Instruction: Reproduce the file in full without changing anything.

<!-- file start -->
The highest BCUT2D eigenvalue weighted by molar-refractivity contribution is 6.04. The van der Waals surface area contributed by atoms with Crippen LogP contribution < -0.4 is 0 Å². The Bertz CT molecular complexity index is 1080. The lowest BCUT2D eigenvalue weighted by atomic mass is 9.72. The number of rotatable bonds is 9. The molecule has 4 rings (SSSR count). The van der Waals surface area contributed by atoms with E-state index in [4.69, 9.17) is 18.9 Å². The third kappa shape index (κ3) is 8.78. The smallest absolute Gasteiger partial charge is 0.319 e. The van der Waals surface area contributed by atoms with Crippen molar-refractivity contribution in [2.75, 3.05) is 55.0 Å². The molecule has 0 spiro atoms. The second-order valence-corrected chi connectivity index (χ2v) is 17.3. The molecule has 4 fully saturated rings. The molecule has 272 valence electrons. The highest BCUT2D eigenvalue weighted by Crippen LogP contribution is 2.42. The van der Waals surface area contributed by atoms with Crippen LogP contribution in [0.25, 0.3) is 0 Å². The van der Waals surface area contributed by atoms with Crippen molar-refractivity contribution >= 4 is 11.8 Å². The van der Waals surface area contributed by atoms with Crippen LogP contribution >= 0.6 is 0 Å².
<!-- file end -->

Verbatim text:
The highest BCUT2D eigenvalue weighted by molar-refractivity contribution is 6.04. The van der Waals surface area contributed by atoms with Crippen LogP contribution < -0.4 is 0 Å². The Bertz CT molecular complexity index is 1080. The lowest BCUT2D eigenvalue weighted by atomic mass is 9.72. The number of rotatable bonds is 9. The molecule has 4 rings (SSSR count). The van der Waals surface area contributed by atoms with E-state index in [4.69, 9.17) is 18.9 Å². The third kappa shape index (κ3) is 8.78. The smallest absolute Gasteiger partial charge is 0.319 e. The van der Waals surface area contributed by atoms with Crippen molar-refractivity contribution in [2.75, 3.05) is 55.0 Å². The molecule has 0 spiro atoms. The second-order valence-corrected chi connectivity index (χ2v) is 17.3. The molecule has 4 fully saturated rings. The molecule has 272 valence electrons. The highest BCUT2D eigenvalue weighted by Crippen LogP contribution is 2.42. The van der Waals surface area contributed by atoms with Crippen LogP contribution in [0.25, 0.3) is 0 Å². The van der Waals surface area contributed by atoms with Crippen molar-refractivity contribution >= 4 is 11.8 Å². The van der Waals surface area contributed by atoms with Crippen LogP contribution >= 0.6 is 0 Å².